DENVER – Kansas City Chiefs linebacker Tamba Hali felt tired as the Denver Broncos marched down the field to start overtime Sunday night at Sports Authority Field at Mile High.
“We were all getting tired,” Hali said “We needed to make a play.”
The Chiefs bend-but-don’t-break defense broke a few too many times against the Broncos, surrendering long scoring plays that nearly spelled disaster. But the defense made key plays at critical junctures that spurred Kansas City to a dramatic 30-27 overtime win.
On Denver’s first overtime drive, the Broncos faced a third-and-9 from the Chiefs 19-yard line. Denver already converted key third downs twice on the drive, and another first down could easily lead to a game-winning touchdown.
Hali said Broncos left tackle Russell Okung defended him well throughout the game, but he knew he could find a weakness.
“I just figured, you know what – I’m going to line up and just go right through him,” Hali said.
That’s exactly what Hali did, bull rushing into the Pro Bowl tackle and setting him on his heels. Okung rocked backward within the defender’s grasp. Hali simply drove him into quarterback Trevor Siemian for a 9-yard sack that forced the Broncos to settle for a field goal and kept the Chiefs alive.
Hali didn’t believe he even laid a hand on the quarterback.
“I just touched Russell and put him back,” Hali explained.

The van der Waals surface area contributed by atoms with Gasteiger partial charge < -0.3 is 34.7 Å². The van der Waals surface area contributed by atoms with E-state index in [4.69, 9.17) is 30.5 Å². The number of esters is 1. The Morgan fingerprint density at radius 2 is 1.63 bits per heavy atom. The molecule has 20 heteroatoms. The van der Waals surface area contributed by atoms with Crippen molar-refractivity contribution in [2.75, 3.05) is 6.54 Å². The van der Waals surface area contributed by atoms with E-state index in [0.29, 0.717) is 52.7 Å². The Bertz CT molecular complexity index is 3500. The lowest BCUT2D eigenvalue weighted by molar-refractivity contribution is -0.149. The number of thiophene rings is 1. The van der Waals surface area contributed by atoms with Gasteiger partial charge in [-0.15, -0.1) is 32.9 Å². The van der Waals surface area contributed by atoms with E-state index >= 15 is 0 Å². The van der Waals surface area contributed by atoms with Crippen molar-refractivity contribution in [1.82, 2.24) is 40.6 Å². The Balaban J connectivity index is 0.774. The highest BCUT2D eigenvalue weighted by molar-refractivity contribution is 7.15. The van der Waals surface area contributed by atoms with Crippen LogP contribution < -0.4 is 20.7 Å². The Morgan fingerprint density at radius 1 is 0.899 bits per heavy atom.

Hali’s sack along with three sacks from linebacker Justin Houston and another from defensive lineman Kendall Reyes all came when the Chiefs needed a big play from its defense.
Houston’s third sack of the game came on another third down play, this time third-and-7 from Denver’s own 8-yard line. Houston drilled Siemian in the end zone and popped the ball loose. Okung recovered the fumble, but it didn’t stop the Chiefs from recording a safety.
The veteran Houston delivered a performance that reminded everyone of his domination before a knee injury slowed him a year ago. In his second game back following offseason surgery, Houston recorded 10 tackles, three sacks, three quarterback hits, an additional tackle for a loss, a pass defended and a forced fumble. That’s the kind of statistical line that made him a first team All-Pro in 2014.
Houston believed Sunday night’s performance stemmed from the hard work he put into his rehabilitation to return at the top of his game.
“I saw this game coming months ago,” Houston said. “I worked and I had faith and I believed. When you have those three things, nothing can stop you.”
Coach Andy Reid said Houston started shaking off the rust and rounding into form by the end of the team’s week 11 loss to Tampa Bay.
“I anticipated he would have a big game,” Reid said. “He pushed himself and that whole defense did.”
The Chiefs’ defense performance proved far from perfect. Siemian threw for 368 yards and the three touchdowns, and the Broncos added another 124 yards on the ground. The team surrendered big plays – including a 35-yard touchdown pass to Emmanuel Sanders and a 76-yard scoring strike to Bennie Fowler on consecutive drives in the fourth quarter.
But whether it was defensive lineman Rakeem Nunez-Roches picking up a tackle in the backfield or cornerback Phillip Gaines breaking up a potential touchdown pass, the team’s defensed seemed to gear itself up to make the big play and the right time.
Veteran safety Eric Berry, the vocal leader for the Chiefs on the field, admits the team has flaws to remedy and can create less stress late with better play early.
But he believes Sunday’s win illustrates the team’s true character.
“It just how that we know how to win when the game is one the line,” Berry said. “That’s it.”